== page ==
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Journal of the American Planning AssociationEvery chapter in this collection is extremely well-written... This volume would be an excellent addition to any undergraduate or graduate planning history course.
— Daphne Spain
The past half-century's radical transformation of American cities and regions has paradoxically stimulated our interest in older forms of cities and renewed our respect for the planning tradition that created them. Today, with everything urban and public perpetually in crisis, we turn attentively toward the figures who shaped our cities and left a magnificent legacy of public spaces, public transit, public parks, public libraries, public schools, public health, and public safety.
The American Planning Tradition reevaluates those planners and their times in a series of essays by some of today's preeminent urbanists. These contributors view such antecedents as Albert Gallatin, Frederick Law Olmsted, Daniel Burnham, Edward Bennett, and Lewis Mumford not merely as precursors who prepared the way for the revelations of modern planning theory, but as contemporaries and even prophets who struggled with many of the same problems that afflict us, and responded with more vision, confidence, and hope than we seem to have today. Their chapters discuss principles proposed for American urban planning, cover a series of national efforts at planning for transportation, resources, and the environment, and describe recent experiences in New Orleans, Portland, Chicago, and Boston.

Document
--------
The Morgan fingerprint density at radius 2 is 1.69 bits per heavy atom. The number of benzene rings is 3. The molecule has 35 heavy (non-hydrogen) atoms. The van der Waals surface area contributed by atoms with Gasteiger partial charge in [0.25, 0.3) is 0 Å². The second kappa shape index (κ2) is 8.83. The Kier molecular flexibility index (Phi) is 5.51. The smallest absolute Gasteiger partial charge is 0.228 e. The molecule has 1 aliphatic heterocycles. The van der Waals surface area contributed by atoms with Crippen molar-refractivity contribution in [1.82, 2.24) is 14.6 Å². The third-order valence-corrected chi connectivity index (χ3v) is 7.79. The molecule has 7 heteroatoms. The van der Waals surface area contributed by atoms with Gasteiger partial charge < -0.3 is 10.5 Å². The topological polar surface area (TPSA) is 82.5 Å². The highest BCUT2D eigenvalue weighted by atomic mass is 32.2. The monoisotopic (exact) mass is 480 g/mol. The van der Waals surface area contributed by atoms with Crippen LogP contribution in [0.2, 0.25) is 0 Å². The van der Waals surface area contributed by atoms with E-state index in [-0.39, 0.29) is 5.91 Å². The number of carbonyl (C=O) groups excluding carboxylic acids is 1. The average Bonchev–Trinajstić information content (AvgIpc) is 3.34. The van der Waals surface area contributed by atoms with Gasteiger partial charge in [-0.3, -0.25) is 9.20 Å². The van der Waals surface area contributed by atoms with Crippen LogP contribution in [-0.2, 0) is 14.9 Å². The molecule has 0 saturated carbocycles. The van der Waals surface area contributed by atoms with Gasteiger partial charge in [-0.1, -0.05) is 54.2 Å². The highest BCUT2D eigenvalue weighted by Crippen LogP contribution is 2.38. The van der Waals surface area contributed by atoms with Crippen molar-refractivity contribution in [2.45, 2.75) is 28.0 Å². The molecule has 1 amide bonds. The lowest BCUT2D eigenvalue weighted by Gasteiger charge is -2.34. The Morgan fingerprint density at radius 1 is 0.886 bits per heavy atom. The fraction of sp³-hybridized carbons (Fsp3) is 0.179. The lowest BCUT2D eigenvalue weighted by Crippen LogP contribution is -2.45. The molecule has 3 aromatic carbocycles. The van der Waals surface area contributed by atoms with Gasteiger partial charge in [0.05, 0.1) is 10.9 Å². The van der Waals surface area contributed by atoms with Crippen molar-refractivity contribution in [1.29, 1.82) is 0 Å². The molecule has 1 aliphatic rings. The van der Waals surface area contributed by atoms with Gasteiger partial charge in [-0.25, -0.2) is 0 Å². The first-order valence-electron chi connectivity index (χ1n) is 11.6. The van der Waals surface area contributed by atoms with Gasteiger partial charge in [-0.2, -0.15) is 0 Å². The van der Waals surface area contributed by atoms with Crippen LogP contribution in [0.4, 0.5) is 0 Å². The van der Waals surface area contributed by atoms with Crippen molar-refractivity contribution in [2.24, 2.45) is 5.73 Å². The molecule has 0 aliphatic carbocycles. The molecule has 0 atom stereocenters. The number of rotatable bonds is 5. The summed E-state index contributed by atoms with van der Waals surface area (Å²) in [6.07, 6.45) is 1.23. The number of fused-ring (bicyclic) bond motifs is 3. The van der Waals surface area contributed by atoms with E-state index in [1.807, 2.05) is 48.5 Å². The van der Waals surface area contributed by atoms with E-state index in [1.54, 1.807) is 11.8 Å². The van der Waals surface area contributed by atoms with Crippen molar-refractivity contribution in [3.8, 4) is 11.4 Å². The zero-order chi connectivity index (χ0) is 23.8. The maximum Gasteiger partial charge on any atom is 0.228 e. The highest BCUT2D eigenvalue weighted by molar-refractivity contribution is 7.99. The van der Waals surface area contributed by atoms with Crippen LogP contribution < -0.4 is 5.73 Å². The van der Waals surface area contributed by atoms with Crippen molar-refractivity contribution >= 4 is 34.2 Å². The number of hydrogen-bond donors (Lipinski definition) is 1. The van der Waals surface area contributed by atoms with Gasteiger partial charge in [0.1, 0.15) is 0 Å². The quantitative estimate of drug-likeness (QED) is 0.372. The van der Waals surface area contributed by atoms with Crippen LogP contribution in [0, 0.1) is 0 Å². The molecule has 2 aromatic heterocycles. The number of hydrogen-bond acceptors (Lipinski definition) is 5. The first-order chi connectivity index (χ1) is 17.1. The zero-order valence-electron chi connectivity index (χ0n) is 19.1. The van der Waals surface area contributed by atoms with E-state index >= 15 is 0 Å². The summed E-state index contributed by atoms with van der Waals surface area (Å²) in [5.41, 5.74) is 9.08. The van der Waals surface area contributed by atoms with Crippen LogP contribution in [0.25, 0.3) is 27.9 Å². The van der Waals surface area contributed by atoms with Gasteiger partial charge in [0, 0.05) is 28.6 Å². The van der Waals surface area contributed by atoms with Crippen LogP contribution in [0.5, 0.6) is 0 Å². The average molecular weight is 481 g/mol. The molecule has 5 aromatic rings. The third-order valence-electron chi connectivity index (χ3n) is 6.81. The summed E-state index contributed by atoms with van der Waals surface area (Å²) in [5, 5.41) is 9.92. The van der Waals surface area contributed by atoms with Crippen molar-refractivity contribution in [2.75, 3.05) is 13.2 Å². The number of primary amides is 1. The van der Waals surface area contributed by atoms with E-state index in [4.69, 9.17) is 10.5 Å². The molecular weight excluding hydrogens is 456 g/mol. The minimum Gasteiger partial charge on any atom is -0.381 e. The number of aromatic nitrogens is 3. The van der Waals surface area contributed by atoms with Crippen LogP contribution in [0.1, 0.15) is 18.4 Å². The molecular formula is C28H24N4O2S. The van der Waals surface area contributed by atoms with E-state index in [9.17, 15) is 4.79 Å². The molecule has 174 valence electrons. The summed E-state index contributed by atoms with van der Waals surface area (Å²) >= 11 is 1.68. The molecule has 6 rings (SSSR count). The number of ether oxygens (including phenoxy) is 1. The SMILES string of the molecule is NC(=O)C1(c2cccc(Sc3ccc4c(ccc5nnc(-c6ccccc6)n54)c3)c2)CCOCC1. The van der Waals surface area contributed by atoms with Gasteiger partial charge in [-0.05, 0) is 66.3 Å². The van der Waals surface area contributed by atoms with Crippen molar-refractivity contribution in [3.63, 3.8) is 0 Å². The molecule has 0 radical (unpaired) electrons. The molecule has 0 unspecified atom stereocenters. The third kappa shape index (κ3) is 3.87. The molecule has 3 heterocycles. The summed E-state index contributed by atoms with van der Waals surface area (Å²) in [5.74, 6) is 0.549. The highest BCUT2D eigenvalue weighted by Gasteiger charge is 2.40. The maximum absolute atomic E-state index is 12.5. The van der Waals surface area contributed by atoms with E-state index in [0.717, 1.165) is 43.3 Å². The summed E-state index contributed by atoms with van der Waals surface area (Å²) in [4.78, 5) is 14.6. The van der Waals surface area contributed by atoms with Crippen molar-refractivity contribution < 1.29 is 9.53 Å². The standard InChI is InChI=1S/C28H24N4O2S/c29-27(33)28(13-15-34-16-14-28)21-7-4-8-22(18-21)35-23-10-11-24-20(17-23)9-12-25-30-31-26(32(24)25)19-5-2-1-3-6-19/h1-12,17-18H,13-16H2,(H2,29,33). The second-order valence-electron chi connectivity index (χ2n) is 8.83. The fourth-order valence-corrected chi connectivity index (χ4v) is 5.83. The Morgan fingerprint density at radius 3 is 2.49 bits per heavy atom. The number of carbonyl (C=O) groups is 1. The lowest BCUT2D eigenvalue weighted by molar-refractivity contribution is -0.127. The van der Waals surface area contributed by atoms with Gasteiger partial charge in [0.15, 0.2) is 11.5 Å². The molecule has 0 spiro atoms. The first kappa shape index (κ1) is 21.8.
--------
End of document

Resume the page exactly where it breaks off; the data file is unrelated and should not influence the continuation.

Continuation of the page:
The contributors are Robert Fishman, John Thomas, Michael J. Lacey, James Westcoat, Jr., Alan Brinkley, Margaret Weir, Arnold R. Hirsch, Carl Abbott, Judith A. Martin and Sam Bass Warner, Jr, and Anne Whiston Spirn.
Woodrow Wilson Center Press
— Daphne Spain
— Mark Heyman
— Jon A. Peterson
— Eran Ben-Joseph
— John D. Fairfield
Every chapter in this collection is extremely well-written... This volume would be an excellent addition to any undergraduate or graduate planning history course.
The vast scope we expect in anthologies on vernacular architecture is exceeded in this anthology on planning.
Those who want to explore metropolitanism and regionalism as historically based prescriptive traditions and resources for current discussion will do well to consult this book. Thomas's essay, in particular, is an historian's tour de force, illuminating both the original regionalist impulse and its link with present-day thinking... This work belongs on the shelf of any American planning historian or activist curious about the historical firmament in which their ideas and aspirations are rooted.
The American Planning Tradition is a worthy contribution to the field of urban planning. It raises many intriguing questions about the nature of American society and its consequences for urban planning.
In reshaping our understanding of the American past, planning historians can help shape the future.